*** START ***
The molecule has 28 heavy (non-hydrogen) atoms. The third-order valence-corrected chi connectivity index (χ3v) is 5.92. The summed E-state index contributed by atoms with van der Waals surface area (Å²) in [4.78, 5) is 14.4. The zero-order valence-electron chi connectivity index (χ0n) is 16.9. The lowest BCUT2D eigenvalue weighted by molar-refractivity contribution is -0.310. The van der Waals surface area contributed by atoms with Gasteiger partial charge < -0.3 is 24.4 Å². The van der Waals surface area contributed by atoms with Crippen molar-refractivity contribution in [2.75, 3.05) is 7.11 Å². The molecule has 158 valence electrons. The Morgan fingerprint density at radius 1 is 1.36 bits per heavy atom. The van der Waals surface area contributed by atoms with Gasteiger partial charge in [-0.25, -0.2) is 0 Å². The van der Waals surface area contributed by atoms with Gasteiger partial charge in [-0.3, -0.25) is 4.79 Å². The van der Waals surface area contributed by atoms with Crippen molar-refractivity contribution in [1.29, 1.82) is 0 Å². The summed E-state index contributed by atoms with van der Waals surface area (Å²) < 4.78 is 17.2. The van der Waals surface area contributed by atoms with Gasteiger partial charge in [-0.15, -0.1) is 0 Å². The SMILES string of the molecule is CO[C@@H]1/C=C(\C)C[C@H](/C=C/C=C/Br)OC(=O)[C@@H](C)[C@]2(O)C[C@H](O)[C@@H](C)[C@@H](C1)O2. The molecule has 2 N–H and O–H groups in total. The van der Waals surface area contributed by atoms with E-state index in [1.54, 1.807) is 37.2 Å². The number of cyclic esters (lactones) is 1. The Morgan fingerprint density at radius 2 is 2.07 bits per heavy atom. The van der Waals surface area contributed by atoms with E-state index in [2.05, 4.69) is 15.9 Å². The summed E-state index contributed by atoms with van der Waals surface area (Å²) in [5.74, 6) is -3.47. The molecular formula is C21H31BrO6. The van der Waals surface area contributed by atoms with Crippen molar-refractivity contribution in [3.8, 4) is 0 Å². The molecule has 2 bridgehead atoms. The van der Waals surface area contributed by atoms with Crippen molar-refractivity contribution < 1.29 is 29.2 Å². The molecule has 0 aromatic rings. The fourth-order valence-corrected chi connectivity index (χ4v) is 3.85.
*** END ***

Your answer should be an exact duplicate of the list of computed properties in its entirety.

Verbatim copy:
The molecule has 28 heavy (non-hydrogen) atoms. The third-order valence-corrected chi connectivity index (χ3v) is 5.92. The summed E-state index contributed by atoms with van der Waals surface area (Å²) in [4.78, 5) is 14.4. The zero-order valence-electron chi connectivity index (χ0n) is 16.9. The lowest BCUT2D eigenvalue weighted by molar-refractivity contribution is -0.310. The van der Waals surface area contributed by atoms with Gasteiger partial charge < -0.3 is 24.4 Å². The van der Waals surface area contributed by atoms with Crippen molar-refractivity contribution in [2.75, 3.05) is 7.11 Å². The molecule has 158 valence electrons. The Morgan fingerprint density at radius 1 is 1.36 bits per heavy atom. The van der Waals surface area contributed by atoms with Gasteiger partial charge in [-0.25, -0.2) is 0 Å². The van der Waals surface area contributed by atoms with Gasteiger partial charge in [-0.3, -0.25) is 4.79 Å². The van der Waals surface area contributed by atoms with Crippen molar-refractivity contribution in [1.29, 1.82) is 0 Å². The summed E-state index contributed by atoms with van der Waals surface area (Å²) < 4.78 is 17.2. The van der Waals surface area contributed by atoms with Gasteiger partial charge in [-0.15, -0.1) is 0 Å². The SMILES string of the molecule is CO[C@@H]1/C=C(\C)C[C@H](/C=C/C=C/Br)OC(=O)[C@@H](C)[C@]2(O)C[C@H](O)[C@@H](C)[C@@H](C1)O2. The molecule has 2 N–H and O–H groups in total. The van der Waals surface area contributed by atoms with E-state index in [1.54, 1.807) is 37.2 Å². The number of cyclic esters (lactones) is 1. The Morgan fingerprint density at radius 2 is 2.07 bits per heavy atom. The van der Waals surface area contributed by atoms with E-state index in [2.05, 4.69) is 15.9 Å². The summed E-state index contributed by atoms with van der Waals surface area (Å²) in [5.74, 6) is -3.47. The molecular formula is C21H31BrO6. The van der Waals surface area contributed by atoms with Crippen molar-refractivity contribution in [3.8, 4) is 0 Å². The molecule has 2 bridgehead atoms. The van der Waals surface area contributed by atoms with Crippen molar-refractivity contribution < 1.29 is 29.2 Å². The molecule has 0 aromatic rings. The fourth-order valence-corrected chi connectivity index (χ4v) is 3.85.